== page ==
Coast guard cuts prompt formal B.C. complaint
Province asks Ottawa to reconsider closing stations at Kitsilano, Comox and Tofino
The B.C. government has expressed its disappointment to the federal government over a plan to chop coast guard services as part of a plan to balance the federal budget.
Premier Christy Clark said Monday her justice minister has formally written to the federal government asking it to reconsider the cuts.
The B.C. government joins a growing volume of calls against cuts from the coast guard union, local politicians and those in the boating industry.
Clark said she understood the need for budget restraint, but added the cuts should be minimized on regions and savings should be found in the central government.
"I think a lot of us who use the ocean — and I'm one of them — want to know that no lives will be imperilled as a result of this budget-balancing exercise. I think that's the most important thing."
The letter, sent from Attorney General Shirley Bond to Fisheries Minister Keith Ashfield, said the news of the closures was unwelcome for B.C. communities.
"I recognize that the coast guard facility closures are only one part of broad federal budget reductions, some of which I recently discussed with Minister Toews," she wrote. "However, protecting public safety must be a guiding principle for all such budget exercises."
Contradictions on consultations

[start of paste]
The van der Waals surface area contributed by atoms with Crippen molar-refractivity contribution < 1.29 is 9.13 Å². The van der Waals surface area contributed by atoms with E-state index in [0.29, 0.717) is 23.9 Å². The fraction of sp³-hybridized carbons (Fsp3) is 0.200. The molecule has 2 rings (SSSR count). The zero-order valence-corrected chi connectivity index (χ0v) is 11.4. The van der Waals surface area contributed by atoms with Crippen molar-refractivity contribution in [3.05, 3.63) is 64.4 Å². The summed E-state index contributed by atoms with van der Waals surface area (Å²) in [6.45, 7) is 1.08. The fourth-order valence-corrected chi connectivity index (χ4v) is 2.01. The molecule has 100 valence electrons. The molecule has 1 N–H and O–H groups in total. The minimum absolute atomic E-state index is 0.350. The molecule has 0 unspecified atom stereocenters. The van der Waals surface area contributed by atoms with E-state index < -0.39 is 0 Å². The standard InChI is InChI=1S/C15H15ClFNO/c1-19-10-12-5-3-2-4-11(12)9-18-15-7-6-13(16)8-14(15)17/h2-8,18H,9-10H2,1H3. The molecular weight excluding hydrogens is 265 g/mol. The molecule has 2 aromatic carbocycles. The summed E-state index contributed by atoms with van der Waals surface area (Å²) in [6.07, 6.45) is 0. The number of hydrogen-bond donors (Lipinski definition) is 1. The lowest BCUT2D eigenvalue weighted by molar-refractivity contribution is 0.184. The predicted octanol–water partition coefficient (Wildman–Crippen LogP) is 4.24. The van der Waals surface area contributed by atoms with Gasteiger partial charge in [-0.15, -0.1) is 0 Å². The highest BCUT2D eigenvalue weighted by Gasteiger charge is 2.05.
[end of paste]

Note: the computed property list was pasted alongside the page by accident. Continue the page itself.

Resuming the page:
She said coast guard officials have assured her staff the closures won't affect public safety, but Bond urged the minister to reconsider the decision.
"The coast guard is highly regarded in British Columbia and nationally for its unwavering dedication to public safety and it is essential that they are adequately supported in their mission," the letter stated.
B.C. New Democrat Leader Adrian Dix has proposed a joint committee of the B.C. legislature to conduct a full review of the effects of the cuts.
Vancouver Mayor Gregor Robertson said the city was taken by surprise by the announcement and there was no consultation with Vancouver's police or fire-rescue.
In fact, an official with the Canadian Coast Guard admitted last week that the only group consulted about the closure was the Department of National Defence.
When the government announcement was made, James Moore, the federal minister in charge of B.C., said broad consultations had been conducted.
Ten coast guard communications centres are being chopped across the country and the union representing the workers, the Canadian Auto Workers Union, said 77 jobs will be lost and another 104 workers will be relocated.